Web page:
Our advice for clinicians on the coronavirus is here.
If you are a member of the public looking for information and advice about coronavirus (COVID-19), including information about the COVID-19 vaccine, go to the NHS website. You can also find guidance and support on the GOV.UK website.
In the weeks before the NHS’s 70th birthday, one in eight of the Queen’s Birthday Honours have been awarded for contributions to health, including more than 60 awards to NHS staff.
Midwives, nurses, psychiatrists, GPs and volunteers are among the wide range of people honoured for their work in the health service.
NHS staff have been recognised for their dedication to providing outstanding patient care, for innovation and to a wide range of sectors such as nursing, mental health and emergency care.
Seventy years after Windrush arrived here, NHS England staff have also been recognised for their services to race equality throughout the health service.
Yvonne Coghill, Director of Workforce Race Equality Standard Implementation, will receive a CBE, with Roger Kline, former Director of Workforce Race Equality Standard Research and Engagement, getting an OBE, both for their commitment to equality and diversity in the NHS.
Professor Sue Hill, the NHS’s top scientist, has been awarded a damehood for services to the 100,000 Genomes Project and to NHS Genomic Medicine.
Professor Neil Churchill, Director of Patient Experience for NHS England, has also been honoured for his dedication to carers and the voluntary sector with an OBE.
Dr Nishma Manek, a trainee GP and NHS England clinical fellow who founded the Next Generation GP programme for emerging leaders, also receives a BEM.
Sir Malcolm Grant, chair of NHS England said: “As we approach the NHS’s 70th birthday it is great to see the importance of health recognised so strongly in these awards and so many NHS staff deservedly honoured for the fantastic work that they do.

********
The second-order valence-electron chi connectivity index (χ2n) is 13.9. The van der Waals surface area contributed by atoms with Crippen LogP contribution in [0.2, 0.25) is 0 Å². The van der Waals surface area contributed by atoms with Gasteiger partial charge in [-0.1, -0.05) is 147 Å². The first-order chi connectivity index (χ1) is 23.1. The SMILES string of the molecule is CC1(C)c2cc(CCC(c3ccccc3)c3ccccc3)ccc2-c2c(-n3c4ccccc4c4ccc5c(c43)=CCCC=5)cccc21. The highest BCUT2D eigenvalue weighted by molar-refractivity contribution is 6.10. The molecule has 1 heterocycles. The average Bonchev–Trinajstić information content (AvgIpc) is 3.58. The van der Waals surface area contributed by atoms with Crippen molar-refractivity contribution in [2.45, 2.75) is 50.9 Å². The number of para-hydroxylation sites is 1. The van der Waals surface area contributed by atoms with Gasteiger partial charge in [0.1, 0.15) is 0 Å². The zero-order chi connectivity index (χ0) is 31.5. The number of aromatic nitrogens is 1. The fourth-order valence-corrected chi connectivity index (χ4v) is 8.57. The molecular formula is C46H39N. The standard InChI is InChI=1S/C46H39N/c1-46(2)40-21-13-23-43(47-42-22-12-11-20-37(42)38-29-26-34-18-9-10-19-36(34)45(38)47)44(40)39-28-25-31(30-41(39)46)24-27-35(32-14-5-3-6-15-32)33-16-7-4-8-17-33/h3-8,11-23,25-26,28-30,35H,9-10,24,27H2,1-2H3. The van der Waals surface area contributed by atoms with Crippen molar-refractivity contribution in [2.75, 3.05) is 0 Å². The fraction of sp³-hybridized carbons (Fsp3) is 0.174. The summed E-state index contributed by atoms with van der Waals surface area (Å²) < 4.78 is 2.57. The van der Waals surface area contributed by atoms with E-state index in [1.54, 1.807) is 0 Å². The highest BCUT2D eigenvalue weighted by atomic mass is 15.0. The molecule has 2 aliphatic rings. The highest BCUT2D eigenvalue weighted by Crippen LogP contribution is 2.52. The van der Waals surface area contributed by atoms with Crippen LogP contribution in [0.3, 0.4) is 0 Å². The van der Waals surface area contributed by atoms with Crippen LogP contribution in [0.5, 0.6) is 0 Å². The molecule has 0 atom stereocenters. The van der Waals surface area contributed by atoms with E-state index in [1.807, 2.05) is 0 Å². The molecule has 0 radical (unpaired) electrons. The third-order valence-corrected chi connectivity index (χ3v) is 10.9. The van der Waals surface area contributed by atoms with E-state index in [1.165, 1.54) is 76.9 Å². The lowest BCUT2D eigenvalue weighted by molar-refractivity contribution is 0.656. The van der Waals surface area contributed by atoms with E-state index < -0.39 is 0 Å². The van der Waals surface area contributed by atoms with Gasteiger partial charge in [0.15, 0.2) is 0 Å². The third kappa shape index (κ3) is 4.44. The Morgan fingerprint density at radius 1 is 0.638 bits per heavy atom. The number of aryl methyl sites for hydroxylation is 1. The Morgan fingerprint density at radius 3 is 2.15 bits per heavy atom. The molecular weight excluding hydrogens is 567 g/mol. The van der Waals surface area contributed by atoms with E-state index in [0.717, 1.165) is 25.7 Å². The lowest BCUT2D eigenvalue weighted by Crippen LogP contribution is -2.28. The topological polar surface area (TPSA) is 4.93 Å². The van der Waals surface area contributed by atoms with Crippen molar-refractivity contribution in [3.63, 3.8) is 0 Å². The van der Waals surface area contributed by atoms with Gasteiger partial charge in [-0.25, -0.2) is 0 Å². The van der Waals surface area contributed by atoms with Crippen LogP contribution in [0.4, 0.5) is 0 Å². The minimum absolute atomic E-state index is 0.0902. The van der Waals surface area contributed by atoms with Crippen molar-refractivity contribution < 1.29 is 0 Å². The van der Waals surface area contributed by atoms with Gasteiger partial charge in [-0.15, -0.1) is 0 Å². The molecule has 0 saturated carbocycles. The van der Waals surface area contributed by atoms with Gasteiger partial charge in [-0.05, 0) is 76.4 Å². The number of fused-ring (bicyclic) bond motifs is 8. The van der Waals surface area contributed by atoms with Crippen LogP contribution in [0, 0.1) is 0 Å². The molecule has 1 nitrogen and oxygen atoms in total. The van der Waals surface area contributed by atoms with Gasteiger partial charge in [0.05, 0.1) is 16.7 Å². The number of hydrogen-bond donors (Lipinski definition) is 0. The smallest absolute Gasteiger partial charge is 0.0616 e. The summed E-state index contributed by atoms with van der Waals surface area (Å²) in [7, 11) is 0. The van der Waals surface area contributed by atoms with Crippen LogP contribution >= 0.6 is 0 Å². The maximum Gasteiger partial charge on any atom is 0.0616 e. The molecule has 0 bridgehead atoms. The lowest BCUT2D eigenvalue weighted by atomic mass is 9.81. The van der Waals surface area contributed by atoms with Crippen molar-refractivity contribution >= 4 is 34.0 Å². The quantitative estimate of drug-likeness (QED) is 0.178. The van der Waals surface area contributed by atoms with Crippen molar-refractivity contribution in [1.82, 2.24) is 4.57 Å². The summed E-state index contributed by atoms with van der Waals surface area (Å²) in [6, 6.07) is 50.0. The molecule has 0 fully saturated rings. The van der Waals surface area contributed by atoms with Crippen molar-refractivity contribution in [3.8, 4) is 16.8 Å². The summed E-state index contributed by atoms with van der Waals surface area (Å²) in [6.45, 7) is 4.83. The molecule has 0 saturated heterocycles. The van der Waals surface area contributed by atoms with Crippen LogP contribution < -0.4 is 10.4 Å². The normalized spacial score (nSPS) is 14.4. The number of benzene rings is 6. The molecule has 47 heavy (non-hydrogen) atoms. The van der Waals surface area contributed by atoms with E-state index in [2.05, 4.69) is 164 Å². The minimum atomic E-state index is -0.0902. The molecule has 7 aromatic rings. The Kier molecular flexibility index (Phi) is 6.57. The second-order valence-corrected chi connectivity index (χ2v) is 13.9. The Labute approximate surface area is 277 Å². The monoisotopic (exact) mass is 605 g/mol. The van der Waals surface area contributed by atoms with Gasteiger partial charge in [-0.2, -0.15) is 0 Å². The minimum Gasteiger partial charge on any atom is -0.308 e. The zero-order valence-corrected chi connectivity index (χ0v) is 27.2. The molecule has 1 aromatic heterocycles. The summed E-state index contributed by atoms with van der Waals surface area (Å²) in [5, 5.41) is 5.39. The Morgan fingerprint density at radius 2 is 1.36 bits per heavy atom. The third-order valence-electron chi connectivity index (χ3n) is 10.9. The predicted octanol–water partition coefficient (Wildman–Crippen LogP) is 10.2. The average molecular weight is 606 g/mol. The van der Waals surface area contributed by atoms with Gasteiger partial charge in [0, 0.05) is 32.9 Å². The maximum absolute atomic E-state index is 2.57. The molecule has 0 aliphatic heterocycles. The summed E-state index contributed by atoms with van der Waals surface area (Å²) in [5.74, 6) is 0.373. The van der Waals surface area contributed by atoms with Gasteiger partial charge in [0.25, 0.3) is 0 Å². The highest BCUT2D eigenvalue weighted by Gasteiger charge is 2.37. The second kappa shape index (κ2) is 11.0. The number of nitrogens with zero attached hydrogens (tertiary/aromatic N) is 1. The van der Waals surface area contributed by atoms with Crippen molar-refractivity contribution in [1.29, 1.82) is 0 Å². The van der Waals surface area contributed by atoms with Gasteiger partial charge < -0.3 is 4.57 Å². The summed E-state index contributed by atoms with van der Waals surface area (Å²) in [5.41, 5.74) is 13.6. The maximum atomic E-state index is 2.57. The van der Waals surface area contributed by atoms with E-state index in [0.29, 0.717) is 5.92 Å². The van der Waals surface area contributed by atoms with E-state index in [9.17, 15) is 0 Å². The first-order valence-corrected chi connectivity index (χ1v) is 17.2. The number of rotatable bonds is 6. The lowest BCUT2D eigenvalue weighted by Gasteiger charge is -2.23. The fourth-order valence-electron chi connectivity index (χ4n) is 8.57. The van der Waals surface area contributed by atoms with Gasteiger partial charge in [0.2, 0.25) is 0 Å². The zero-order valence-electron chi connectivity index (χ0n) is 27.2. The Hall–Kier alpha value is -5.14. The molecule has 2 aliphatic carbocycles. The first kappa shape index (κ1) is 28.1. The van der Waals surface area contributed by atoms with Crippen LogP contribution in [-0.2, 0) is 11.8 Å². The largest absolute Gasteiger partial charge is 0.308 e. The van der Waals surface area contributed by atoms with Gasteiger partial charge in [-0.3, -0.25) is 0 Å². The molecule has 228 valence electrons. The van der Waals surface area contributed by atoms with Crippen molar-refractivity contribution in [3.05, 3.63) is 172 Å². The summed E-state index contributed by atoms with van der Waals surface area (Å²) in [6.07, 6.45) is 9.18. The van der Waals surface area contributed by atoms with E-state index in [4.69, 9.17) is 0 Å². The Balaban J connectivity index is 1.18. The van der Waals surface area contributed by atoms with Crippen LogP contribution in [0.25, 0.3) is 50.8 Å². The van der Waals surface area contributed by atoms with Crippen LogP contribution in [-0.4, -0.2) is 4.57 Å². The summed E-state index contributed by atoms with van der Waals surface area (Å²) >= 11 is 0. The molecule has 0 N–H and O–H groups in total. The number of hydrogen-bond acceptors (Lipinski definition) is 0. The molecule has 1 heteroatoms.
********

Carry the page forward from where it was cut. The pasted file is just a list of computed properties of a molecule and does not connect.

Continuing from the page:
“With the anniversary of the Windrush’s arrival falling next week it is also fitting to see contributions to equality and diversity in the health service recognised in this way.”
On Professor Sue Hill, Sir Malcolm said: “Sue is a driving force in keeping the NHS a world-leader in genomic medicine and I’m delighted that she has been awarded this well-deserved honour.”
Professor Sue Hill, Chief Scientific Officer for England, said: “I am both humbled and absolutely overjoyed to receive this award. Across my career I have had the privilege and honour of working with dedicated and committed healthcare professionals, patients and their families. This award is not so much about my individual contribution, but a recognition and celebration of our joint efforts to transfer innovation in science through to patient care, especially as we celebrate the 70th anniversary of the NHS.”
Yvonne Coghill, director of the Workforce Race Equality Standard at NHS England, said: “I feel honoured and humbled to be recognised for the work I love doing in an organisation that is the best in the world, However, without the dedicated, hardworking and fabulous people that I have had the pleasure to work with over many years, this would not have been possible.”
The NHS’s milestone birthday on 5 July will continue to celebrate the achievements of the NHS over the last seven decades and will be shining a light on the staff who are there to guide, support and care for patients every day.